I have an Excel spreadsheet that I use to manage my finances. Over the years, it has grown in complexity and I had automated it more and more with VBA macros. The one thing I still did manually was input the current values of stocks and mutual funds I own.
((wget http://www.nasdaq.com/symbol/msft).AllElements | where id -eq "qwidget_lastsale").innerText
This sparked my interest to automate this part of my spreadsheet as well.
Poking around the source code of my favorite financial news website, I noticed that the current price of the financial instruments I was interested in could be identified by a certain CSS class that was applied to a span element surrounding them.
Using PowerShell works
The first version I came up with was basically just executing the above statement (with some modifications to filter by class) on the command line.
Sub UpdateQuoteWithPowershell(sUrl As String, sClass As String, sTargetCell As String) Dim sCommand As String sCommand = "powershell ((wget " & sUrl & ").AllElements | where class -eq " & sClass & " | Select-Object -first 1).innerText" Set objShell = CreateObject("WScript.Shell") Set objExecObject = objShell.Exec(sCommand) Dim sQuote As String sQuote = objExecObject.StdOut.ReadAll() CleanAndWriteQuote sQuote, sTargetCell End Sub
It’s straight forward (all I had to do was search online how to execute a command line from VBA) and works. Unfortunately, it’s also rather slow, taking a couple of seconds for each quote. Furthermore, it had the ugly side-effect of showing a command window while the script was running.
Using MSXML is faster
So I did some more online research, eventually combining the approaches from multiple sources. I came across a couple of people using the Microsoft XML Parser (MSXML) to download and parse webpages. My first instinct was to download the webpage, and basically do the same kind of filtering for the first element with the correct class-attribute. This ran into problems, as the HTML pages in question aren’t parseable as XML.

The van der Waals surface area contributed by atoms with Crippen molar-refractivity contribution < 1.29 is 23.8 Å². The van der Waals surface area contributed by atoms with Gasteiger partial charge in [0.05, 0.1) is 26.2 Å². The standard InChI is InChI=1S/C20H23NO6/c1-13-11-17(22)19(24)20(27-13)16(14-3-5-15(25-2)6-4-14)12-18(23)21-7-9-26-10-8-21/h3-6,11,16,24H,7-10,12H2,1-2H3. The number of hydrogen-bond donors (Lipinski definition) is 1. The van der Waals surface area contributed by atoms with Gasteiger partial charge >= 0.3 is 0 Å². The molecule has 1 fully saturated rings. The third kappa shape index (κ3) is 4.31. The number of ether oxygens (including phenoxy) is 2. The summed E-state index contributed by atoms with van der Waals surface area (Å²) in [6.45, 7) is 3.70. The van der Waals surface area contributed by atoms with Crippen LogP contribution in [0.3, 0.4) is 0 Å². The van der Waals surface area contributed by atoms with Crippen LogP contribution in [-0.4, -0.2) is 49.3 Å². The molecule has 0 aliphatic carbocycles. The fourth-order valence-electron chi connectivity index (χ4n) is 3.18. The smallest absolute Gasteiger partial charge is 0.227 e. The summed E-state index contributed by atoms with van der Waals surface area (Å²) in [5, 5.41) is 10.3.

Thus I ended up using the XMLHTTP60 object merely as a means to do the download (I know there are probably other ways to do this, e.g. by utilizing IE). Finding the information I need was done using the Split function.
Sub UpdateQuoteWithMSXML(sUrl As String, sClass As String, sTargetCell As String) Dim vResult As Variant Dim xmlHttpRequest As MSXML2.XMLHTTP60 Set xmlHttpRequest = New MSXML2.XMLHTTP60 xmlHttpRequest.Open "GET", sUrl, False xmlHttpRequest.send If xmlHttpRequest.readyState <> 4 Or xmlHttpRequest.Status <> 200 Then Sheet1.Range(sTargetCell).Value2 = CVErr(xlErrNA) Else Dim sQuote As String sQuote = Split(Split(xmlHttpRequest.responseText, "span class=""" & sClass & """>", , vbTextCompare)(1), "<")(0) CleanAndWriteQuote sQuote, sTargetCell End If End Sub
NB: This approach requires you to add a reference to "Microsoft XML, v6.0" to your VBA project via the Tools -> References… menu.
In the interest of completeness, here’s the helper method CleanAndWriteQuote I use in the snippets above:
Sub CleanAndWriteQuote(sQuote As String, sTargetCell As String) sQuote = Replace(sQuote, ",", ".") sQuote = Replace(sQuote, " EUR", "") Sheet1.Range(sTargetCell).Value2 = Val(sQuote) End Sub
Any error handling (e.g. when there is an error downloading the webpage or when no span with the given class is found) is left as an exercise to the reader.
I also wrote a wrapper-method that calls the above Update method with the data for each of the financial instrument I own. This method is hooked up to the workbook’s Open event, so whenever I open up my spreadsheet it automatically refreshes. Saves me quite a bit of time every day.
Next, I’m thinking about storing the previous day’s quote, so I can include an indicator whether my holdings went up or down.